position. i think back to zynga, they were developing games in san francisco at the chip factory. small teams developing what became farmville and other big hits. i think all the game companies need to get back to that -- the basics of a small team that can really develop great games as super cell did. small people doing amazing super things. emily: the environment for deals is potentially on the environment. what do you see when you see for the tech exit for 2016? sandy: absolutely, yes. 2015 was a very weak year. only 21 tech ipos which is nothing compared to 150 in 1996.
today, there is way more interesting private companies than earlier. it is a tiny fraction of companies going public. i see that opening up quite a bit more in 2016. a lot of great companies. i have been around technology companies for about 40 years and there are more companies to scale, growth, interesting products today then there is ever been in that time and by a wide measure. -- my dropbox, snapchat guess is dropbox would go public. do you see a company like dropbox or another bigger name taking advantage? sandy: i think all the bill whether companies like that -- because the private companies have been so favorable -- have been so well-financed. event andeat branding it kicks off the liquidity process.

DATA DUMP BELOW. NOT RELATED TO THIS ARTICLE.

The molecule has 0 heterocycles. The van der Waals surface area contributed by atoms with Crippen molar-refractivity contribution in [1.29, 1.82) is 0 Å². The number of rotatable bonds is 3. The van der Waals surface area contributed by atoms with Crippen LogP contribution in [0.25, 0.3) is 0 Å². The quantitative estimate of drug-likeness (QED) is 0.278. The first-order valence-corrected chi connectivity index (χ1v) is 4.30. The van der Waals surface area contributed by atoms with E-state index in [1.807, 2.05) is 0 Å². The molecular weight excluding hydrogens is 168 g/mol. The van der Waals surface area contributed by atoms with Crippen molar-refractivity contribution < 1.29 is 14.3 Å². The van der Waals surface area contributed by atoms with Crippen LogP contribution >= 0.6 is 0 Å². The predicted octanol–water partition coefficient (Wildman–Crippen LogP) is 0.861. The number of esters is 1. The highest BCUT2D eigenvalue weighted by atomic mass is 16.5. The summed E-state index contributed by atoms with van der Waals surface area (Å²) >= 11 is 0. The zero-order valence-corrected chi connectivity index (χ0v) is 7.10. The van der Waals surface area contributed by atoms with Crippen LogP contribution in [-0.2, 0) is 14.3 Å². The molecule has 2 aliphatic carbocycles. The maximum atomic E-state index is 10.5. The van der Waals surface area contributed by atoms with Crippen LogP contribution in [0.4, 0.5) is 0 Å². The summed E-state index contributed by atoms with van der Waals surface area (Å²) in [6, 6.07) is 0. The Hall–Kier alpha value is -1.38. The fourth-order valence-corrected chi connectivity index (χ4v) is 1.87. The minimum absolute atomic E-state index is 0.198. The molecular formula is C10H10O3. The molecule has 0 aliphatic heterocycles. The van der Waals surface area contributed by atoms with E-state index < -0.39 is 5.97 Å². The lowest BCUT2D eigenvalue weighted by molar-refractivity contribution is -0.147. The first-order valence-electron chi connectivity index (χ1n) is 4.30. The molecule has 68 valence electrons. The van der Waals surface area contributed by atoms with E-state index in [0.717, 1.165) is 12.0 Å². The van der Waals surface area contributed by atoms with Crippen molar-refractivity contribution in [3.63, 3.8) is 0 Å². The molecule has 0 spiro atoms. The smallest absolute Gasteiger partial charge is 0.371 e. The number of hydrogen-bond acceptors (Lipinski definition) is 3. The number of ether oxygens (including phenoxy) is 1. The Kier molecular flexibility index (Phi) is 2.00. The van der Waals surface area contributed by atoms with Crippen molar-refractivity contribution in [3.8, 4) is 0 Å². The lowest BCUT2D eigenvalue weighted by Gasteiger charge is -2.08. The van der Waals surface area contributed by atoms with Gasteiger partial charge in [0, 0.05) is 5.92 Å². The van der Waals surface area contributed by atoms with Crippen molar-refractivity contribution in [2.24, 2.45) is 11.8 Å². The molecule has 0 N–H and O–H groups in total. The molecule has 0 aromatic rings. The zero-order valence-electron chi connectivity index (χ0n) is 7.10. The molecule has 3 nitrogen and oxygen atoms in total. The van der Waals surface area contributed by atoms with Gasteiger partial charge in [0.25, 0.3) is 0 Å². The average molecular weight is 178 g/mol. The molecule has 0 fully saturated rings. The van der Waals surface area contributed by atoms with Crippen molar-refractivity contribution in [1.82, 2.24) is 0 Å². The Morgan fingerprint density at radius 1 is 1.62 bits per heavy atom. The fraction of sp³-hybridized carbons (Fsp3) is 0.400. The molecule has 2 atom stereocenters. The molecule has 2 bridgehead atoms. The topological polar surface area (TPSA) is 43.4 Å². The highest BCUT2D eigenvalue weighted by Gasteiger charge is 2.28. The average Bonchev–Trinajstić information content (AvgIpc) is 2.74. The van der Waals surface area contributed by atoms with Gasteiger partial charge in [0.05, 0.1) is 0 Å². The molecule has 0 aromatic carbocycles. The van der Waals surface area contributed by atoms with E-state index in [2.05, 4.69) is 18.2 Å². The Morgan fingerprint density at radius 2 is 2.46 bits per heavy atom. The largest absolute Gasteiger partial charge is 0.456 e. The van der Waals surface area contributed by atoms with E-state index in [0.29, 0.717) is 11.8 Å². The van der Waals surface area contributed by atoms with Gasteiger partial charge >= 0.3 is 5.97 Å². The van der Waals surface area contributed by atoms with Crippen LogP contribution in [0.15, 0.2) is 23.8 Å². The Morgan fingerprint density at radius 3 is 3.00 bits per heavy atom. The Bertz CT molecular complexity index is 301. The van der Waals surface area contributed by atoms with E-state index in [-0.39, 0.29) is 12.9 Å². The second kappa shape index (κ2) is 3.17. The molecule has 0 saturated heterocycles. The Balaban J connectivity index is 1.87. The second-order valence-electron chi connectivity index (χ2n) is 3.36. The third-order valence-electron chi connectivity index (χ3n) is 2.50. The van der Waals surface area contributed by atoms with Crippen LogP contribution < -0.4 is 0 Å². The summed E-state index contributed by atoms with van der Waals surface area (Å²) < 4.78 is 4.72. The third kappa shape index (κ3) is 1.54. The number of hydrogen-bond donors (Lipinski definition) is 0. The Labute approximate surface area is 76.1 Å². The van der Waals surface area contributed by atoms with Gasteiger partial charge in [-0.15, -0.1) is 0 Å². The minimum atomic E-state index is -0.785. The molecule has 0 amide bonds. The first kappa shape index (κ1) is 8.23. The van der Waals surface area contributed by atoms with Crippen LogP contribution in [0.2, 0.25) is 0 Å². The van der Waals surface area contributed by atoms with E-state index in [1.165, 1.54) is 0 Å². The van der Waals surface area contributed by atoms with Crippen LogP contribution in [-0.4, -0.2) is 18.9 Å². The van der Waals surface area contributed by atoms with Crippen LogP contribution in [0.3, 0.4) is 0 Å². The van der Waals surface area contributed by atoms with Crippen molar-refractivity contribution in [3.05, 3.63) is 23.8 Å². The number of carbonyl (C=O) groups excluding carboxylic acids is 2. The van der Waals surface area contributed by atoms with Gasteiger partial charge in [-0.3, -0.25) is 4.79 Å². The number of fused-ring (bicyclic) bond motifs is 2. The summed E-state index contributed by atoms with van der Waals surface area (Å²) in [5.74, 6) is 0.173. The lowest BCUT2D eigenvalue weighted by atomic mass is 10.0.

i don't have any comments about those particular companies and i don't think anybody is rushing into the market with the feeling is good because the deal that happen are towards the end of last year which work. they were priced conservatively and they traded well. i think investors are interested in ipo's again and i'm optimistic they will see some flow. we don't get the visibility we had, so we don't know who is coming. i'm hopefully will be a great year. emily: we will be watching. sandy miller, thank you for joining us. we will be back with more of bloomberg west. reports of apple cutting iphone sales, next. ♪ the only way to get better is to challenge yourself,